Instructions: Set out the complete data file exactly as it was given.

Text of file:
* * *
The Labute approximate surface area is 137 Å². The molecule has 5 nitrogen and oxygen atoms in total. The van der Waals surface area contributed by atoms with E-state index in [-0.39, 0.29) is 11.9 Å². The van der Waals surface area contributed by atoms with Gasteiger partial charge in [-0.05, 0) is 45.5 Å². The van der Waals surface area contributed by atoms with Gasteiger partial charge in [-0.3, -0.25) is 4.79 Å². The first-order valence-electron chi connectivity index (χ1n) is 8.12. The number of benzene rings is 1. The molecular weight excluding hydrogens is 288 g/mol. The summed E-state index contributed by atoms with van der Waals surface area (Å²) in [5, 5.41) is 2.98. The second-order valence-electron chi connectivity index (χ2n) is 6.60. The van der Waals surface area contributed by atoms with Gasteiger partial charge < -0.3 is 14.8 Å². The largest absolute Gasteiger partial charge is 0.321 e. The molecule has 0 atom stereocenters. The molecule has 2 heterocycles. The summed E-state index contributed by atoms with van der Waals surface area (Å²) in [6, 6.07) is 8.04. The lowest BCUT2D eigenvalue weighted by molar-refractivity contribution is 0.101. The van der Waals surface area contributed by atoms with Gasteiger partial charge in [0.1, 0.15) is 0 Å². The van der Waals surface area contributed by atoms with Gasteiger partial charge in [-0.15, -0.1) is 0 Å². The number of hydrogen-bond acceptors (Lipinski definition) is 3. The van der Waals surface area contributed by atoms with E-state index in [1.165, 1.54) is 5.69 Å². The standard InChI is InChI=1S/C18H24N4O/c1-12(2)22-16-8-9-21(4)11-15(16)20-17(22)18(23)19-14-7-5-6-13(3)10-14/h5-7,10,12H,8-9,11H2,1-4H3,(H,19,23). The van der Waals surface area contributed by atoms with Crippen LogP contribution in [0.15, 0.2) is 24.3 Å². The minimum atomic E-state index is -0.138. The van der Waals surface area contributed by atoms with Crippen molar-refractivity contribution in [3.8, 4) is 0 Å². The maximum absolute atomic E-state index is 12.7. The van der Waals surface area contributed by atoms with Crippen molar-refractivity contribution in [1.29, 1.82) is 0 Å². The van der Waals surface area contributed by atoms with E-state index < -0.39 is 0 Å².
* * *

The Labute approximate surface area is 137 Å². The molecule has 5 nitrogen and oxygen atoms in total. The van der Waals surface area contributed by atoms with E-state index in [-0.39, 0.29) is 11.9 Å². The van der Waals surface area contributed by atoms with Gasteiger partial charge in [-0.05, 0) is 45.5 Å². The van der Waals surface area contributed by atoms with Gasteiger partial charge in [-0.3, -0.25) is 4.79 Å². The first-order valence-electron chi connectivity index (χ1n) is 8.12. The number of benzene rings is 1. The molecular weight excluding hydrogens is 288 g/mol. The summed E-state index contributed by atoms with van der Waals surface area (Å²) in [5, 5.41) is 2.98. The second-order valence-electron chi connectivity index (χ2n) is 6.60. The van der Waals surface area contributed by atoms with Gasteiger partial charge < -0.3 is 14.8 Å². The largest absolute Gasteiger partial charge is 0.321 e. The molecule has 0 atom stereocenters. The molecule has 2 heterocycles. The summed E-state index contributed by atoms with van der Waals surface area (Å²) in [6, 6.07) is 8.04. The lowest BCUT2D eigenvalue weighted by molar-refractivity contribution is 0.101. The van der Waals surface area contributed by atoms with Gasteiger partial charge in [0.1, 0.15) is 0 Å². The van der Waals surface area contributed by atoms with Gasteiger partial charge in [-0.15, -0.1) is 0 Å². The number of hydrogen-bond acceptors (Lipinski definition) is 3. The van der Waals surface area contributed by atoms with E-state index in [1.165, 1.54) is 5.69 Å². The standard InChI is InChI=1S/C18H24N4O/c1-12(2)22-16-8-9-21(4)11-15(16)20-17(22)18(23)19-14-7-5-6-13(3)10-14/h5-7,10,12H,8-9,11H2,1-4H3,(H,19,23). The van der Waals surface area contributed by atoms with Crippen LogP contribution in [0.15, 0.2) is 24.3 Å². The minimum atomic E-state index is -0.138. The van der Waals surface area contributed by atoms with Crippen molar-refractivity contribution in [3.8, 4) is 0 Å². The maximum absolute atomic E-state index is 12.7. The van der Waals surface area contributed by atoms with Crippen molar-refractivity contribution in [1.29, 1.82) is 0 Å². The van der Waals surface area contributed by atoms with E-state index < -0.39 is 0 Å².